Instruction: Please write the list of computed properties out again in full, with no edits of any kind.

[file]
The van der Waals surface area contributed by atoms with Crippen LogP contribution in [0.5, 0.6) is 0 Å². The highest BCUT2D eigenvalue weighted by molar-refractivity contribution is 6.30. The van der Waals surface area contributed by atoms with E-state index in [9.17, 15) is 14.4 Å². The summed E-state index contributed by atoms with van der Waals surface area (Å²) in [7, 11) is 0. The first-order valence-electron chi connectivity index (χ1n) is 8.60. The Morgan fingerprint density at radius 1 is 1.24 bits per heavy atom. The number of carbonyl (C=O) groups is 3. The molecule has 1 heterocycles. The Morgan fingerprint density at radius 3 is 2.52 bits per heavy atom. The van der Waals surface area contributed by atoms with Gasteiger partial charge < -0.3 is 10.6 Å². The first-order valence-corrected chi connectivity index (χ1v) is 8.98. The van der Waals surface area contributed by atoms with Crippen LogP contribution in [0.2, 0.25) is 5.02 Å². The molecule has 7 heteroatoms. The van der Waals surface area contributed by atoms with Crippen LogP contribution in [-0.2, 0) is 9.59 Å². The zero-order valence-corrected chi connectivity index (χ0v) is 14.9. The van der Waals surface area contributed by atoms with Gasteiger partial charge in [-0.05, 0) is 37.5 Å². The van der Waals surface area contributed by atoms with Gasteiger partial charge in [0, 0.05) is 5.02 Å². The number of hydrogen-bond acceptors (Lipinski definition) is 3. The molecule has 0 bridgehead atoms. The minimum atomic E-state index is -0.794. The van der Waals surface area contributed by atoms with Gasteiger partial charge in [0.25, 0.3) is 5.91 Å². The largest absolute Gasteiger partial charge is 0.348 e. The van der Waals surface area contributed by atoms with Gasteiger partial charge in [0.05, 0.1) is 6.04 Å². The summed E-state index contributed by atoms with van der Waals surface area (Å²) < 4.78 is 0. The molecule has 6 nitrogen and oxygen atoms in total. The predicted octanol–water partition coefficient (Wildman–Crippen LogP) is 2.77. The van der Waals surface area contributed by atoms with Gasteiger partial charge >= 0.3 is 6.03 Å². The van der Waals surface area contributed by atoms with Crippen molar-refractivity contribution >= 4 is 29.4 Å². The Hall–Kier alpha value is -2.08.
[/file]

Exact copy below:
The van der Waals surface area contributed by atoms with Crippen LogP contribution in [0.5, 0.6) is 0 Å². The highest BCUT2D eigenvalue weighted by molar-refractivity contribution is 6.30. The van der Waals surface area contributed by atoms with E-state index in [9.17, 15) is 14.4 Å². The summed E-state index contributed by atoms with van der Waals surface area (Å²) in [7, 11) is 0. The first-order valence-electron chi connectivity index (χ1n) is 8.60. The Morgan fingerprint density at radius 1 is 1.24 bits per heavy atom. The number of carbonyl (C=O) groups is 3. The molecule has 1 heterocycles. The Morgan fingerprint density at radius 3 is 2.52 bits per heavy atom. The van der Waals surface area contributed by atoms with Gasteiger partial charge < -0.3 is 10.6 Å². The first-order valence-corrected chi connectivity index (χ1v) is 8.98. The van der Waals surface area contributed by atoms with Crippen LogP contribution in [0.2, 0.25) is 5.02 Å². The molecule has 7 heteroatoms. The van der Waals surface area contributed by atoms with Crippen LogP contribution in [-0.2, 0) is 9.59 Å². The zero-order valence-corrected chi connectivity index (χ0v) is 14.9. The van der Waals surface area contributed by atoms with Gasteiger partial charge in [-0.05, 0) is 37.5 Å². The van der Waals surface area contributed by atoms with Gasteiger partial charge in [0, 0.05) is 5.02 Å². The number of hydrogen-bond acceptors (Lipinski definition) is 3. The molecule has 0 bridgehead atoms. The minimum atomic E-state index is -0.794. The van der Waals surface area contributed by atoms with Gasteiger partial charge in [0.25, 0.3) is 5.91 Å². The largest absolute Gasteiger partial charge is 0.348 e. The van der Waals surface area contributed by atoms with Gasteiger partial charge in [0.05, 0.1) is 6.04 Å². The summed E-state index contributed by atoms with van der Waals surface area (Å²) < 4.78 is 0. The molecule has 6 nitrogen and oxygen atoms in total. The predicted octanol–water partition coefficient (Wildman–Crippen LogP) is 2.77. The van der Waals surface area contributed by atoms with Gasteiger partial charge >= 0.3 is 6.03 Å². The van der Waals surface area contributed by atoms with Crippen molar-refractivity contribution >= 4 is 29.4 Å². The Hall–Kier alpha value is -2.08.